Driving by the site of the Battle of Wood Lake in Yellow Medicine County one would have little idea a battle even took place there.
The land, which looks just like the rest of the countryside, does not at first glance give one any indication of its historic significance.
Members of the Wood Lake Battlefield Preservation Association (WLBPA) want to take another, closer look at the site in order to see just how much of the event can be discovered, and it hopes to do that by conducting an archeological survey.
According to Tom Hosier, WLBPA president, they talked about the possibility of conducting a survey at the group’s annual meeting Feb. 16, which was held at the Pizza Ranch in Redwood Falls.
“We have submitted an application to the American Battlefield Protection Program,” Hosier told those who attended the meeting.
Hosier, who said he is optimistic about the application, said initial word should come in April with final confirmation coming in June or July.
The request of $49,500 would allow for 23 acres of the 54-acre site to be surveyed, with the plan to conduct the survey on the west side of the delineated battlefield boundary.
According to Hosier, the survey would be conducted to provide context to the battlefield – to help with historic interpretation of the event.
“The physical evidence does not lie,” said Hosier, adding the survey could help determine where different aspects of the battle occurred and if some of the later accounts are true. “This survey would allow us to be as objective as we can in telling the story of the battle.”
As future interpretation and signage of the site is conducted, having an idea of where things took place would have an impact on where any trails may be developed and what parts of the landscape must be preserved. Hosier said, for example, there are stories of a bridge that existed at the site, and the survey could help determine for sure where that bridge was and if it did exist.
The survey would only take place on land that has been acquired, but Hosier believes that allows for plenty of history to be uncovered.
One of the logistical challenges for the WLBPA is dealing with two sites – the actual battlefield and the site of the historic monument erected in the area. Hosier said the monument site, which was erected in 1910 tells the story of the battle but it is not on the actual site.
So, what goes into an archeological survey on a site of this nature?
Douglas George, an archeologist with the Minnesota Historical Society, was on hand at the annual meeting to talk about the recent archeological survey conducted on the Fort Ridgely site.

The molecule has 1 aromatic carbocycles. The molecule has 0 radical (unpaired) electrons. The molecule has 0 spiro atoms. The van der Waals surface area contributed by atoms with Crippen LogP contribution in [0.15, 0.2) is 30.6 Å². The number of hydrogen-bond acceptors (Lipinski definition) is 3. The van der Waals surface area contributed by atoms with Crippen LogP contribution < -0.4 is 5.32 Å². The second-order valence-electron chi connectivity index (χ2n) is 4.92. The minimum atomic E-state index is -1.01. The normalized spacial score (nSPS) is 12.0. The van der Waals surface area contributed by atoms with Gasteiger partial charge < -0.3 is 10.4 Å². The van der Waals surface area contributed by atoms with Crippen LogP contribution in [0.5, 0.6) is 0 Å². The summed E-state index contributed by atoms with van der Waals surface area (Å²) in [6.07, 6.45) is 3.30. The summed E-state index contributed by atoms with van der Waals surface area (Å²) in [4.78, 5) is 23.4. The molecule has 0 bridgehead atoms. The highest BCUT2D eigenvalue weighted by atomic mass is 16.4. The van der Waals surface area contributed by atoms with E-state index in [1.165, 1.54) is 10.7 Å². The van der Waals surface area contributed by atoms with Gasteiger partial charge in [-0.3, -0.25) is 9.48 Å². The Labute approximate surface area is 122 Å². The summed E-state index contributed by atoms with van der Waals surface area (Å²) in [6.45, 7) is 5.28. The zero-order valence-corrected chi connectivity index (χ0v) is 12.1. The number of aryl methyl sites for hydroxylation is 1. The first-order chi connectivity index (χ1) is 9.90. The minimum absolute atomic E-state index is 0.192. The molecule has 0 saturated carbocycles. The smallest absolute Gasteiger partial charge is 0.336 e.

Page 2 of 2 - During the process of renovating the state park’s golf course, an archeological survey was conducted to determine where development could and could not occur.
A variety of tools are used, said George, who was involved in the work, to determine what is and is not historically significant. Whether it is an electromagnet or resistivity probes, the work conducted covered a significant portion of the site and made some very interesting discoveries. While the typical items one might expect, such as lead balls, nails and pottery were found, George said one of the unique discoveries was a fire ring they believe was on the site 3,000 years ago.
That prehistoric site, said George helps one discover just how long people have been in the area, as well as what they were doing.
The battlefield site itself included many digs where items, such as buckles and buttons that indicated specific military units who were there had been found.
George also said they found what seems to be a cook site where bones of animals, including pigs were discovered. There were a variety of nails discovered there, which George said indicates the food eaten by the soldiers likely came in crates that had to be opened.
Nails found at the sites where buildings once stood provide an indication of how big the building would have been, as the size of a hand-forged nail indicates how big the boards were they were using to erect the buildings.
There were eating utensils, rivets, a piece of a stove grate and bands from barrels discovered at the site, said George, and he said the discovery of these items did help to corroborate much of the historic documentation that had been written about the site and the U.S.-Dakota Conflict battle which took place there.
George said after the holes were dug and items were discovered, the majority of them were put back in their location. However, each of those discoveries was catalogued and its GPS coordinates recorded. A few of the items were kept to help provide confirmation on a big picture scale of what was found during the survey.
Hosier said the intent would be to retain most of the items where they were found, but he said some of them could be donated to area museums for display.
More about the WLBPA and its work, including how one can become a member of the group, can be found at its Web site at woodlakebattlefield.com.